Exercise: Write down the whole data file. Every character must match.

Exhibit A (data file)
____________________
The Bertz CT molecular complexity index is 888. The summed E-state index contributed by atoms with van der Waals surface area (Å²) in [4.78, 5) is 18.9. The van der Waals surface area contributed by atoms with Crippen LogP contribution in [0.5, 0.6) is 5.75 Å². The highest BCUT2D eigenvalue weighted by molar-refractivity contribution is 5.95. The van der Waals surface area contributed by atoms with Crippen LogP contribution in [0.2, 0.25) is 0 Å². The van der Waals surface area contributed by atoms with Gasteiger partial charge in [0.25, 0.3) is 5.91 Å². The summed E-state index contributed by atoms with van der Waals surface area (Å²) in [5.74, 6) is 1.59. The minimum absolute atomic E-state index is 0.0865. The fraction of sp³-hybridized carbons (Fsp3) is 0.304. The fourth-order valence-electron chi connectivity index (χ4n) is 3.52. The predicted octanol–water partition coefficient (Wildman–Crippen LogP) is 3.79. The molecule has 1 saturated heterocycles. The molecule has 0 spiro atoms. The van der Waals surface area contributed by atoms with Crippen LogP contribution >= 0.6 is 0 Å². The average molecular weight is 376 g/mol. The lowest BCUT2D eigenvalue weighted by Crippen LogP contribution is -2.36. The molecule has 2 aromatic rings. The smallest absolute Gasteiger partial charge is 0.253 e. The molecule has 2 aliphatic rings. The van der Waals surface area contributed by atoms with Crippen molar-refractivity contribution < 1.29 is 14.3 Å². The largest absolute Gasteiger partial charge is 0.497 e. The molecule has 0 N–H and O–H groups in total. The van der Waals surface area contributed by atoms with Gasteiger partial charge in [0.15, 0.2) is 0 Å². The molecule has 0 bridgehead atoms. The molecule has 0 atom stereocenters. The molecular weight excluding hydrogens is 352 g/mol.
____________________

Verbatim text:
The Bertz CT molecular complexity index is 888. The summed E-state index contributed by atoms with van der Waals surface area (Å²) in [4.78, 5) is 18.9. The van der Waals surface area contributed by atoms with Crippen LogP contribution in [0.5, 0.6) is 5.75 Å². The highest BCUT2D eigenvalue weighted by molar-refractivity contribution is 5.95. The van der Waals surface area contributed by atoms with Crippen LogP contribution in [0.2, 0.25) is 0 Å². The van der Waals surface area contributed by atoms with Gasteiger partial charge in [0.25, 0.3) is 5.91 Å². The summed E-state index contributed by atoms with van der Waals surface area (Å²) in [5.74, 6) is 1.59. The minimum absolute atomic E-state index is 0.0865. The fraction of sp³-hybridized carbons (Fsp3) is 0.304. The fourth-order valence-electron chi connectivity index (χ4n) is 3.52. The predicted octanol–water partition coefficient (Wildman–Crippen LogP) is 3.79. The molecule has 1 saturated heterocycles. The molecule has 0 spiro atoms. The van der Waals surface area contributed by atoms with Crippen LogP contribution >= 0.6 is 0 Å². The average molecular weight is 376 g/mol. The lowest BCUT2D eigenvalue weighted by Crippen LogP contribution is -2.36. The molecule has 2 aromatic rings. The smallest absolute Gasteiger partial charge is 0.253 e. The molecule has 2 aliphatic rings. The van der Waals surface area contributed by atoms with Crippen molar-refractivity contribution < 1.29 is 14.3 Å². The largest absolute Gasteiger partial charge is 0.497 e. The molecule has 0 N–H and O–H groups in total. The van der Waals surface area contributed by atoms with Gasteiger partial charge in [0.15, 0.2) is 0 Å². The molecule has 0 bridgehead atoms. The molecule has 0 atom stereocenters. The molecular weight excluding hydrogens is 352 g/mol.